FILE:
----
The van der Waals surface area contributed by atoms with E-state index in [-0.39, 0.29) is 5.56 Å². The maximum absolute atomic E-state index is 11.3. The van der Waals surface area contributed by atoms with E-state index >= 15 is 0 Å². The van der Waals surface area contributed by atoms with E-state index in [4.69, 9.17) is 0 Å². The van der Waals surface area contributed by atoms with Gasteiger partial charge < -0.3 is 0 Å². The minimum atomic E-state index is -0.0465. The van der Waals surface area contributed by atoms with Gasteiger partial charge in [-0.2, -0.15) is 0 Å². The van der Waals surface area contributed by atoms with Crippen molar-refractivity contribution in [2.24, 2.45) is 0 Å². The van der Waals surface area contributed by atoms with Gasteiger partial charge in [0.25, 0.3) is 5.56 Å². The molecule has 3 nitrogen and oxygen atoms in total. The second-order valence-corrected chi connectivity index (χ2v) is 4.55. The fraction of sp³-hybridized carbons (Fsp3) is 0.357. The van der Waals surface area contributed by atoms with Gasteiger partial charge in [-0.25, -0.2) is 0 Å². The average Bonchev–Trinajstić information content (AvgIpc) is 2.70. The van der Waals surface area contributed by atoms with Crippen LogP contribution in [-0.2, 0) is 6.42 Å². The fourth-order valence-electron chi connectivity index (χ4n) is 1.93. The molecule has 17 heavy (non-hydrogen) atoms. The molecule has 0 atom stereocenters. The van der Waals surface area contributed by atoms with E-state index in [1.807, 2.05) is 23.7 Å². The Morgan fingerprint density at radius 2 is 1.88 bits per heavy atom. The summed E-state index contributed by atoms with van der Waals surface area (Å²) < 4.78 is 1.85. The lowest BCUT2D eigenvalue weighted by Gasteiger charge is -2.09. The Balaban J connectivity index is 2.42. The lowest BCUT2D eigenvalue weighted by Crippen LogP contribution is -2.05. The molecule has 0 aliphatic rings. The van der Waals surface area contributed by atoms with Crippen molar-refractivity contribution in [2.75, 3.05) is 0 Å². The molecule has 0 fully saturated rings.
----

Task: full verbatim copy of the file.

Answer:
The van der Waals surface area contributed by atoms with E-state index in [-0.39, 0.29) is 5.56 Å². The maximum absolute atomic E-state index is 11.3. The van der Waals surface area contributed by atoms with E-state index >= 15 is 0 Å². The van der Waals surface area contributed by atoms with E-state index in [4.69, 9.17) is 0 Å². The van der Waals surface area contributed by atoms with Gasteiger partial charge < -0.3 is 0 Å². The minimum atomic E-state index is -0.0465. The van der Waals surface area contributed by atoms with Gasteiger partial charge in [-0.2, -0.15) is 0 Å². The van der Waals surface area contributed by atoms with Crippen molar-refractivity contribution in [2.24, 2.45) is 0 Å². The van der Waals surface area contributed by atoms with Gasteiger partial charge in [0.25, 0.3) is 5.56 Å². The molecule has 3 nitrogen and oxygen atoms in total. The second-order valence-corrected chi connectivity index (χ2v) is 4.55. The fraction of sp³-hybridized carbons (Fsp3) is 0.357. The van der Waals surface area contributed by atoms with Gasteiger partial charge in [-0.25, -0.2) is 0 Å². The average Bonchev–Trinajstić information content (AvgIpc) is 2.70. The van der Waals surface area contributed by atoms with Crippen LogP contribution in [-0.2, 0) is 6.42 Å². The fourth-order valence-electron chi connectivity index (χ4n) is 1.93. The molecule has 17 heavy (non-hydrogen) atoms. The molecule has 0 atom stereocenters. The van der Waals surface area contributed by atoms with E-state index in [1.807, 2.05) is 23.7 Å². The Morgan fingerprint density at radius 2 is 1.88 bits per heavy atom. The summed E-state index contributed by atoms with van der Waals surface area (Å²) < 4.78 is 1.85. The lowest BCUT2D eigenvalue weighted by Gasteiger charge is -2.09. The Balaban J connectivity index is 2.42. The lowest BCUT2D eigenvalue weighted by Crippen LogP contribution is -2.05. The molecule has 0 aliphatic rings. The van der Waals surface area contributed by atoms with Crippen molar-refractivity contribution in [2.75, 3.05) is 0 Å². The molecule has 0 fully saturated rings.